Aluminum Siding

Aluminum Siding

Aluminum siding is a great option if you want to give your home a fresh look, as well as long lasting protection from the elements. Aluminum siding comes in a wide variety of colors and can convincingly create the look of more expensive wood siding. Modern aluminum siding is dent-resistant, impervious to insects, and fire-proof. In fact, if you live in an area that is prone to wildfires, installing aluminum siding may help you get a discount on your homeowner’s insurance premiums. Aluminum siding requires very little maintenance and with proper care can last up to 40 years.

Benefits of Aluminum Siding

In addition to the benefits mentioned above, aluminum siding is also very lightweight, making for a quick and low-cost installation. The color of your siding is also baked on, meaning it won’t need frequent repainting like with wood siding. Additionally, if you’re looking to reduce your environmental impact, most aluminum siding contains up to 30% of recycled content. To put that in perspective, covering a typical 2,000 square foot home in wood siding would take the equivalent of 40 to 50 trees, or one acre. In contrast, covering the same size home in aluminum siding is the equivalent of salvaging the metal from 6 scrapped cars.

Drawbacks of Aluminum Siding

While modern aluminum siding is significantly more dent resistant, dents can still be a problem depending on the area where your home is located. If you live in an area that is prone to storms, especially hail, denting can still be a problem. That said, severely dented panels can be easily replaced. Scratching is also a concern, but most can be touched up with quality, color-matched house paint.

How Cost Effective is Aluminum Siding?

Aluminum siding is one of the more cost-effective materials on the market ($3 to $6 per square foot) and you can expect it to last at least 40 years. Because of the lightweight panels, installation is relatively simple, making it a project that you may be able to take on as a homeowner, saving you the cost of professional installation. Additionally, according to the 2016 Cost vs. Value report, replacing your siding can yield a 77% rate of return on your investment.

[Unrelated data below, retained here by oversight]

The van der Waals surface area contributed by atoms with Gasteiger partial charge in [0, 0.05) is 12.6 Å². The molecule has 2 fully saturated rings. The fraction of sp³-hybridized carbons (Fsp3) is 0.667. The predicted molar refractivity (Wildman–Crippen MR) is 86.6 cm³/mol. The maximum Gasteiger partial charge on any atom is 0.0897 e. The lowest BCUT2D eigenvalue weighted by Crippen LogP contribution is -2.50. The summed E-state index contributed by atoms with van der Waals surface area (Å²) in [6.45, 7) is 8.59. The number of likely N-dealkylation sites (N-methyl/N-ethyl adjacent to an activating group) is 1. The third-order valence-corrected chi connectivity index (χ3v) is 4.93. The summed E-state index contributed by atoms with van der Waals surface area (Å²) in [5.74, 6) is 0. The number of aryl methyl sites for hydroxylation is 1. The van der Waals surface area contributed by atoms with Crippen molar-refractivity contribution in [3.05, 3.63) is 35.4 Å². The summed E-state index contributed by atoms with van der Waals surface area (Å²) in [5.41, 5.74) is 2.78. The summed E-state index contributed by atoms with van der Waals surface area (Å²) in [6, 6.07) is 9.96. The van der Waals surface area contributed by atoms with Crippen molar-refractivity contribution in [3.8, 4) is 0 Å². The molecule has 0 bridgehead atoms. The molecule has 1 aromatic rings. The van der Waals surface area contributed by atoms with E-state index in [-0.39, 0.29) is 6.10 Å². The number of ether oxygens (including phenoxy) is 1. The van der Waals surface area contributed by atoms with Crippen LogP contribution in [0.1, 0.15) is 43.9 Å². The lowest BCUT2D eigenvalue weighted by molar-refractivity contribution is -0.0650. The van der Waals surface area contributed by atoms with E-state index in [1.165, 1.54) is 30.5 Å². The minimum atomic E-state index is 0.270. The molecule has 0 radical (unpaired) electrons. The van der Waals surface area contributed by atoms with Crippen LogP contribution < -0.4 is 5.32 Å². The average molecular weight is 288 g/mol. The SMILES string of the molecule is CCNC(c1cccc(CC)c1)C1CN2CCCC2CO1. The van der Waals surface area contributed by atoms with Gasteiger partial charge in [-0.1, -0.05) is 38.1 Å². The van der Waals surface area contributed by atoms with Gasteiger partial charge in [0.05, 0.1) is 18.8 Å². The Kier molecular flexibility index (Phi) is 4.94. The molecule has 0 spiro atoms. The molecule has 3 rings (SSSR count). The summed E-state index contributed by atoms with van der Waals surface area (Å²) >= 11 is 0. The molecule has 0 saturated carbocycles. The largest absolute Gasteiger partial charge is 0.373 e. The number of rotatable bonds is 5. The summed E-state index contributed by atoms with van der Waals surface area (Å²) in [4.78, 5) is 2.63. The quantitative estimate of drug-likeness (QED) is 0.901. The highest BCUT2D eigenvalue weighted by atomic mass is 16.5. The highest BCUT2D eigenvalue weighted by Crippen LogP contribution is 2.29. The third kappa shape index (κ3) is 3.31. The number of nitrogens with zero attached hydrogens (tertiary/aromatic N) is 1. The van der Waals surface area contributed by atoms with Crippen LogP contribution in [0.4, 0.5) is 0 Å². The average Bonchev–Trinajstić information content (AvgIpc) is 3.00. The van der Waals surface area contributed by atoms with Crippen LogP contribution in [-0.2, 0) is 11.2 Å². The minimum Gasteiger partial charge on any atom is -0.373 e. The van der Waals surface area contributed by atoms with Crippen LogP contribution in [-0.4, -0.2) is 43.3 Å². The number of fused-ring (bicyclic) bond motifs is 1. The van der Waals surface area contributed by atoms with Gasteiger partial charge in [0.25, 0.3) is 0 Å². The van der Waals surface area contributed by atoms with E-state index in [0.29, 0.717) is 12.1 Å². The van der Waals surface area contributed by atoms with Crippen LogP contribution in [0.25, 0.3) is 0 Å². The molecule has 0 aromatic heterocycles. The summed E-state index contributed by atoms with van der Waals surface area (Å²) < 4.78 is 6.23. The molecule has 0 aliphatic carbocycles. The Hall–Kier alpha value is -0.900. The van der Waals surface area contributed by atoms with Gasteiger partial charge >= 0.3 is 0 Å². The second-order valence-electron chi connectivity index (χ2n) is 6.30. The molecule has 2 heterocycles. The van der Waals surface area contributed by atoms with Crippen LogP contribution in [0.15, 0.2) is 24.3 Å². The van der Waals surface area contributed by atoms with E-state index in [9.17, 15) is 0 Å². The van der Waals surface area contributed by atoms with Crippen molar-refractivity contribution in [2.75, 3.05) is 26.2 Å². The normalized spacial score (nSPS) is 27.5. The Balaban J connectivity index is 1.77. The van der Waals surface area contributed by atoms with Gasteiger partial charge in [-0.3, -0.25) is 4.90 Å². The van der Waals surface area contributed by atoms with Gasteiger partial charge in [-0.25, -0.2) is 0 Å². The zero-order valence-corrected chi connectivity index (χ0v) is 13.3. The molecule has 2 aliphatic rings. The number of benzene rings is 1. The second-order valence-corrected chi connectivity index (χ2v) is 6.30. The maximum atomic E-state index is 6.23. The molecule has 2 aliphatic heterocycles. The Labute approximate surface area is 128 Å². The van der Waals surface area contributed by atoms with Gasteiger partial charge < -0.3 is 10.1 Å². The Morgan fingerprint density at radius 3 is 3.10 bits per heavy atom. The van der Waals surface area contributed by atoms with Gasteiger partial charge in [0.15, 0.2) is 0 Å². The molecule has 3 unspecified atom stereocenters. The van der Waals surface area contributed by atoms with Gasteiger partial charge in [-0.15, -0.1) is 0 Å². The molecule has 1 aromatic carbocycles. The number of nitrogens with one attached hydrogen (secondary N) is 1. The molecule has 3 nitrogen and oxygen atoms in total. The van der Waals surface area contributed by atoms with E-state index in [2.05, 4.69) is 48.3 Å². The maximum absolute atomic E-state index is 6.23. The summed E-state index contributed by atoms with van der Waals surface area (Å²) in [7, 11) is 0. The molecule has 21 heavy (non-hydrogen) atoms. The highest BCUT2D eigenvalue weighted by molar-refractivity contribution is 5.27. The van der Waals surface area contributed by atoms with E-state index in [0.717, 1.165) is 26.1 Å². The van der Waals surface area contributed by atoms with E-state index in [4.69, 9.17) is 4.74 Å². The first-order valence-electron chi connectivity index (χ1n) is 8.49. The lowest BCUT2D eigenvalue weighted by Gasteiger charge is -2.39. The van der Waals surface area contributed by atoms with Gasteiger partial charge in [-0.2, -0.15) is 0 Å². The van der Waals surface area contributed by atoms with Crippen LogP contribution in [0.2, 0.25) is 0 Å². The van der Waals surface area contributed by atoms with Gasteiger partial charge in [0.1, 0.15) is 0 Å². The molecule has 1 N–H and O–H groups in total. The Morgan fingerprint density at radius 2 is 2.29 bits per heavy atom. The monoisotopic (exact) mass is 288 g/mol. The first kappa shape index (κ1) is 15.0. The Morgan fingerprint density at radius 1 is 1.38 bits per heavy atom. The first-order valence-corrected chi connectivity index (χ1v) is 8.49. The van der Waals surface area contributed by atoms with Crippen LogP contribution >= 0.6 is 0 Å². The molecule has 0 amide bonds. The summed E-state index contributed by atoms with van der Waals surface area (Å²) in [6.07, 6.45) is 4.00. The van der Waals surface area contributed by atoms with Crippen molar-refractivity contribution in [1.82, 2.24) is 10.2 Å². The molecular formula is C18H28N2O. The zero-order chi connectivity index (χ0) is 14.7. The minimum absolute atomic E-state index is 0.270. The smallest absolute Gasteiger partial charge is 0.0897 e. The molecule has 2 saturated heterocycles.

aluminum siding

DIY: Installing Your Aluminum Siding

Aluminum siding comes in a variety of panel sizes, for installing horizontally or vertically (both styles pictured). Aluminum siding is typically packaged with all the necessary parts and pieces needed to install, making it a relatively simple do-it-yourself project. Your siding will also come with an instruction booklet. Follow the instructions that come with your siding, but remember:

  • While you can use a standard hammer to install your aluminum siding, only use aluminum nails. The nails should have 1/8-inch shanks, heads at least 5/16 inch in diameter, and be able to penetrate backing by at least 3/4 inch.
  • To prevent your siding from looking bumpy and to ensure that your siding gives your home the best protection against the elements, you’ll need to create a smooth surface for which to attach your siding. For aluminum siding, 3/8 inch foam board insulation is a reliable backing option.
  • If you are applying your siding over existing siding you’ll need to nail down any loose boards and replace any rotten ones to prevent rot from spreading into your home.
  • Remove loose caulk and re-caulk around windows and doors to prevent moisture penetration.
  • You’ll also need to remove gutters, downspouts, and light fixtures.
  • Finally, seal all cracks to make the house airtight–which will help keep your energy bills lows.

Maintaining Your Aluminum Siding

While aluminum siding can last up to 40 years, it won’t stay great-looking without regular maintenance. It may be helpful to think of caring for your siding in the same manner that you would care for your car, as they are both smooth metal surfaces that need to be covered with paint, cleaned, and polished regularly to maintain their sheen. To keep your aluminum siding looking great:

  • Pressure wash once or twice a year to eliminate the faded or chalky look of oxidized paint and to prevent dirt, dust, or mold from accumulating.  Fill the plastic dip tube of the pressure washer with laundry detergent and your siding will remain bright and shiny for years. Use bleach and a soft bristle cleaning brush on any spots where mildew has accumulated. For a more eco-friendly option to bleach, try vinegar or borax. You’ll want to thoroughly rinse your siding before and after using any cleaning solution to prevent marks from where the solution dries.
  • Aluminum siding is prone to scratching, so be careful never to scrape it. If you need to sand it, use 400-600 grit sandpaper.
  • For a quick color touchup and repair, use a color-matched spray paint.
  • If your siding is bare (no colored enamel baked on), use a zinc oxide primer to keep your siding looking good.
  • If the need arises to patch an aluminum surface, use a filler that is specifically made for metal, like Bondo for cars.
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